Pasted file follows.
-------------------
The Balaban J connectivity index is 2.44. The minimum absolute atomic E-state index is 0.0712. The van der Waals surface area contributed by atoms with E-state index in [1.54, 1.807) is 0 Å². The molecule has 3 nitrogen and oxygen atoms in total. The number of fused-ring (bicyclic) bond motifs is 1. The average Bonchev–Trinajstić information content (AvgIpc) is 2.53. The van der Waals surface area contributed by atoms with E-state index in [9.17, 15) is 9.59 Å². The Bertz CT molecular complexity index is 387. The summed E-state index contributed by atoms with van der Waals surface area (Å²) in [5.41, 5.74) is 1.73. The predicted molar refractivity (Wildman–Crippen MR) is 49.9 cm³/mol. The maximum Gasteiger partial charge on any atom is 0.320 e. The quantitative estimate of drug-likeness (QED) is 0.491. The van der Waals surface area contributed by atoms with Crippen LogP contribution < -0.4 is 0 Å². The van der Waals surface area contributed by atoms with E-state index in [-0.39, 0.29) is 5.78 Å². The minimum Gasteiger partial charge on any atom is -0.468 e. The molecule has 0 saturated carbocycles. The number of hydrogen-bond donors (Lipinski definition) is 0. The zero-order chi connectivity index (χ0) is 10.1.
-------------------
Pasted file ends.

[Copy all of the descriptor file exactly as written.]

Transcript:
The Balaban J connectivity index is 2.44. The minimum absolute atomic E-state index is 0.0712. The van der Waals surface area contributed by atoms with E-state index in [1.54, 1.807) is 0 Å². The molecule has 3 nitrogen and oxygen atoms in total. The number of fused-ring (bicyclic) bond motifs is 1. The average Bonchev–Trinajstić information content (AvgIpc) is 2.53. The van der Waals surface area contributed by atoms with E-state index in [9.17, 15) is 9.59 Å². The Bertz CT molecular complexity index is 387. The summed E-state index contributed by atoms with van der Waals surface area (Å²) in [5.41, 5.74) is 1.73. The predicted molar refractivity (Wildman–Crippen MR) is 49.9 cm³/mol. The maximum Gasteiger partial charge on any atom is 0.320 e. The quantitative estimate of drug-likeness (QED) is 0.491. The van der Waals surface area contributed by atoms with Crippen LogP contribution < -0.4 is 0 Å². The van der Waals surface area contributed by atoms with E-state index in [-0.39, 0.29) is 5.78 Å². The minimum Gasteiger partial charge on any atom is -0.468 e. The molecule has 0 saturated carbocycles. The number of hydrogen-bond donors (Lipinski definition) is 0. The zero-order chi connectivity index (χ0) is 10.1.